Benton, Tama counties among 32 Iowa projects awarded Growing Together Mini-Grants

Susan DeBlieck, Iowa State University Extension and Outreach

AMES, Iowa – In a time of economic difficulty and special need, a record number of communities across Iowa are slated to receive Growing Together Mini-Grants through Iowa State University Extension and Outreach’s SNAP-Education program.

A total of 32 projects are being funded, with the goal of increasing food security and promoting healthy food access. Locally, two counties have been awarded grants.

In Benton County, the grant will help maintain a large urban farm turned into a community donation garden that will benefit 11 area food pantries with a goal of donating 12,000 pounds. This project was created by The Old School Produce Partners and involves a wide range of community volunteers, businesses and organizations with close involvement and input from local donation sites.

In Tama County, the grant will help equip food pantry clients to grow vegetables at home by offering plants, supplies and resources. Community gardeners will be encouraged to “Grow Another Row” for donation to the South Tama Food Pantry.

Growing Together mini grants have been funded by the United States Department of Agriculture’s SNAP-Education since 2016. Iowa was the first state to create this model, which has been replicated in Nebraska, Illinois, Wisconsin, Indiana, Michigan, Wyoming and Montana. Over the past five years, the mini-grants have resulted in food donations of over 434,729 pounds.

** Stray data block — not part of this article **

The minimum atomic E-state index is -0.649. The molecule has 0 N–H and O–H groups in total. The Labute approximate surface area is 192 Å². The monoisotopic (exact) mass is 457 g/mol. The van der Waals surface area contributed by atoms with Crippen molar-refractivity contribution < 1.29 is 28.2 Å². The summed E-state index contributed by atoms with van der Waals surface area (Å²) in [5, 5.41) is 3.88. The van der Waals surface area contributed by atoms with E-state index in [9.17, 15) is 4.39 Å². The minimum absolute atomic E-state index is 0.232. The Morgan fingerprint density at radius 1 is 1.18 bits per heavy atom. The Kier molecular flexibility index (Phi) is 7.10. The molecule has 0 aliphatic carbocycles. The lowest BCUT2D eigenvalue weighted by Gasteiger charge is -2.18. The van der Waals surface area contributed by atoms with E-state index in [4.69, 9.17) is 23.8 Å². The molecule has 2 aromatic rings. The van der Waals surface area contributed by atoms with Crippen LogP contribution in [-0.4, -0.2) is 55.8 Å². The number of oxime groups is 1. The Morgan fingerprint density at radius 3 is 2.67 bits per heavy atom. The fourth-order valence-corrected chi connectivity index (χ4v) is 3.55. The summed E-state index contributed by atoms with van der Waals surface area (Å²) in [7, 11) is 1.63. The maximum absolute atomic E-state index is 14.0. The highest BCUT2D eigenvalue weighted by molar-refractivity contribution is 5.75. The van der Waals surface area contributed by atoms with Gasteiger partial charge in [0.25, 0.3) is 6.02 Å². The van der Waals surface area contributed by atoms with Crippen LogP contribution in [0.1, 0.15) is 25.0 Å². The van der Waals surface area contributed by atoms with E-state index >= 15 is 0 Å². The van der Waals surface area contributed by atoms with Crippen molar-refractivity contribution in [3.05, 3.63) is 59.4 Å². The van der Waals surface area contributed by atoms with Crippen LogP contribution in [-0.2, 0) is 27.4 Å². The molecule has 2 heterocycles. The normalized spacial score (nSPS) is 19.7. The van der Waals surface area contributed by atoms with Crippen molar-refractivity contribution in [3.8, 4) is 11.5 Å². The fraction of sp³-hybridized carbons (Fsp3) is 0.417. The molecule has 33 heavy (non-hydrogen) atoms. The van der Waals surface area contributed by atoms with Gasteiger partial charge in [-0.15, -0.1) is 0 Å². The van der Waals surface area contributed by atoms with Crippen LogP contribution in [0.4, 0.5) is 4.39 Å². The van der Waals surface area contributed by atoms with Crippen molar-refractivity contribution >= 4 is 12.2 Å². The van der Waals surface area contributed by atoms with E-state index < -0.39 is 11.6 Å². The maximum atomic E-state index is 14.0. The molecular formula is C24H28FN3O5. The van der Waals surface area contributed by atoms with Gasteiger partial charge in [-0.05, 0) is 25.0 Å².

Master Gardener volunteers plant donation gardens with partners, support their community with plant-a-row programs to get more produce into food pantries, and glean fresh produce from farmers markets.

“It continues to amaze me how Extension Master Gardener volunteers have built partnerships to increase fresh produce donations to food pantries,” said Susan DeBlieck, master gardener program coordinator. “I am so grateful that the Growing Together projects were already on the ground to respond to increased food pantry need in 2020.”

The projects took on renewed importance in 2020, due to the COVID pandemic and economic challenges. Counties responded with creativity and determination.

“The Growing Together Iowa team was very impressed with the awardees this past year,” said Katie Sorrell, extension education specialist with ISU Extension and Outreach. “Despite a derecho, drought and a pandemic, the Growing Together Iowa counties pivoted to donate fresh fruits and vegetables at food pantries in creative ways.”

This year, the Growing Together Iowa team received a record number of applications, including eight new counties that have never applied before. A map is available that shows where projects have been funded in the past.

For more information, Sorrell can be reached at

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